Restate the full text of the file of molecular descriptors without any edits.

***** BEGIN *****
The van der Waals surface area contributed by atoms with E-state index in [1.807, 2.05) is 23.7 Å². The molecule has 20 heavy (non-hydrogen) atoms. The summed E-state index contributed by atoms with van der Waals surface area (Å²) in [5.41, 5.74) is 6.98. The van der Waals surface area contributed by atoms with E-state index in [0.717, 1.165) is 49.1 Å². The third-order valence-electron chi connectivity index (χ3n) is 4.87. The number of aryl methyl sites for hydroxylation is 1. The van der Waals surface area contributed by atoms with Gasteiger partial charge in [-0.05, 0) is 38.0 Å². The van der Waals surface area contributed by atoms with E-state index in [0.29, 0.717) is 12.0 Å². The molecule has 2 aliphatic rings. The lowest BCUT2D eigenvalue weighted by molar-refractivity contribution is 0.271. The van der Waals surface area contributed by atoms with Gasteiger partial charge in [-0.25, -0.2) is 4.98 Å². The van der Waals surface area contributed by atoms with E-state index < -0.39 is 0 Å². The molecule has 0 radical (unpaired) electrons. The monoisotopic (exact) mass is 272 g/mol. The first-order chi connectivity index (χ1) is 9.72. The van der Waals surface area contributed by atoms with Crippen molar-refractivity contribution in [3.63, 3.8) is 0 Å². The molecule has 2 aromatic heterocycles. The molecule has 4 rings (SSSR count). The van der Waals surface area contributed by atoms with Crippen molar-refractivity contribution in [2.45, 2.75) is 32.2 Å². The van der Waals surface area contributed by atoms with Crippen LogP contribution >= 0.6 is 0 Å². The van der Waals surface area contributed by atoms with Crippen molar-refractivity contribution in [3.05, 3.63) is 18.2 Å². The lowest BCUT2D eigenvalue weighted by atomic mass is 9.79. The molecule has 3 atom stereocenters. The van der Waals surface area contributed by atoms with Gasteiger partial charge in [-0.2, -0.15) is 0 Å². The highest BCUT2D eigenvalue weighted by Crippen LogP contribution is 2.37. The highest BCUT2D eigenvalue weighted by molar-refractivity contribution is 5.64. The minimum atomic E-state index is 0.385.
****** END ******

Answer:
The van der Waals surface area contributed by atoms with E-state index in [1.807, 2.05) is 23.7 Å². The molecule has 20 heavy (non-hydrogen) atoms. The summed E-state index contributed by atoms with van der Waals surface area (Å²) in [5.41, 5.74) is 6.98. The van der Waals surface area contributed by atoms with E-state index in [0.717, 1.165) is 49.1 Å². The third-order valence-electron chi connectivity index (χ3n) is 4.87. The number of aryl methyl sites for hydroxylation is 1. The van der Waals surface area contributed by atoms with Gasteiger partial charge in [-0.05, 0) is 38.0 Å². The van der Waals surface area contributed by atoms with E-state index in [0.29, 0.717) is 12.0 Å². The molecule has 2 aliphatic rings. The lowest BCUT2D eigenvalue weighted by molar-refractivity contribution is 0.271. The van der Waals surface area contributed by atoms with Gasteiger partial charge in [-0.25, -0.2) is 4.98 Å². The van der Waals surface area contributed by atoms with E-state index < -0.39 is 0 Å². The molecule has 0 radical (unpaired) electrons. The monoisotopic (exact) mass is 272 g/mol. The first-order chi connectivity index (χ1) is 9.72. The van der Waals surface area contributed by atoms with Crippen molar-refractivity contribution in [3.63, 3.8) is 0 Å². The molecule has 2 aromatic heterocycles. The molecule has 4 rings (SSSR count). The van der Waals surface area contributed by atoms with Crippen molar-refractivity contribution in [2.45, 2.75) is 32.2 Å². The van der Waals surface area contributed by atoms with Crippen LogP contribution >= 0.6 is 0 Å². The van der Waals surface area contributed by atoms with Crippen molar-refractivity contribution in [3.05, 3.63) is 18.2 Å². The lowest BCUT2D eigenvalue weighted by atomic mass is 9.79. The molecule has 3 atom stereocenters. The van der Waals surface area contributed by atoms with Gasteiger partial charge in [-0.2, -0.15) is 0 Å². The highest BCUT2D eigenvalue weighted by Crippen LogP contribution is 2.37. The highest BCUT2D eigenvalue weighted by molar-refractivity contribution is 5.64. The minimum atomic E-state index is 0.385.